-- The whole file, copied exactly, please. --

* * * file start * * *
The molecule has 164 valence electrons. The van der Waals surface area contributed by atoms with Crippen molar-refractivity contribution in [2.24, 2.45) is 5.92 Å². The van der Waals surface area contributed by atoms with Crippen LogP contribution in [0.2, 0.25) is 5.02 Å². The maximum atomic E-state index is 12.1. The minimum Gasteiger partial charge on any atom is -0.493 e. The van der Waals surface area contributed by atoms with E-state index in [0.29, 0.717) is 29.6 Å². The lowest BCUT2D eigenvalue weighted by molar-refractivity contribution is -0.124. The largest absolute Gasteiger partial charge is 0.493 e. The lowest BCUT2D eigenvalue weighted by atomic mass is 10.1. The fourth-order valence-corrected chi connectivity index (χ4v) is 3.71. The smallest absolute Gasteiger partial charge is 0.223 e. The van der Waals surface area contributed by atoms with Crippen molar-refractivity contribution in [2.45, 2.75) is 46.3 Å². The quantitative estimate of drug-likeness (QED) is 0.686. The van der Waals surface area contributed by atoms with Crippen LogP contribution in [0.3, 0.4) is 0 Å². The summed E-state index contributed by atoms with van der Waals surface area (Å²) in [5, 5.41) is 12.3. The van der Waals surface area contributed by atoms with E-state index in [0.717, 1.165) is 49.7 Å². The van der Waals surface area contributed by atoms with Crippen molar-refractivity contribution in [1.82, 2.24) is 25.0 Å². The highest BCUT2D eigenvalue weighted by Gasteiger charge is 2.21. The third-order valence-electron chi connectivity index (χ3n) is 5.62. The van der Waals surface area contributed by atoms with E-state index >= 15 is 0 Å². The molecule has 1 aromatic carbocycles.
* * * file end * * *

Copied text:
The molecule has 164 valence electrons. The van der Waals surface area contributed by atoms with Crippen molar-refractivity contribution in [2.24, 2.45) is 5.92 Å². The van der Waals surface area contributed by atoms with Crippen LogP contribution in [0.2, 0.25) is 5.02 Å². The maximum atomic E-state index is 12.1. The minimum Gasteiger partial charge on any atom is -0.493 e. The van der Waals surface area contributed by atoms with E-state index in [0.29, 0.717) is 29.6 Å². The lowest BCUT2D eigenvalue weighted by molar-refractivity contribution is -0.124. The largest absolute Gasteiger partial charge is 0.493 e. The lowest BCUT2D eigenvalue weighted by atomic mass is 10.1. The fourth-order valence-corrected chi connectivity index (χ4v) is 3.71. The smallest absolute Gasteiger partial charge is 0.223 e. The van der Waals surface area contributed by atoms with Crippen molar-refractivity contribution in [2.45, 2.75) is 46.3 Å². The quantitative estimate of drug-likeness (QED) is 0.686. The van der Waals surface area contributed by atoms with Crippen LogP contribution in [0.3, 0.4) is 0 Å². The summed E-state index contributed by atoms with van der Waals surface area (Å²) in [5, 5.41) is 12.3. The van der Waals surface area contributed by atoms with E-state index in [0.717, 1.165) is 49.7 Å². The van der Waals surface area contributed by atoms with Crippen molar-refractivity contribution in [1.82, 2.24) is 25.0 Å². The highest BCUT2D eigenvalue weighted by Gasteiger charge is 2.21. The third-order valence-electron chi connectivity index (χ3n) is 5.62. The van der Waals surface area contributed by atoms with E-state index >= 15 is 0 Å². The molecule has 1 aromatic carbocycles.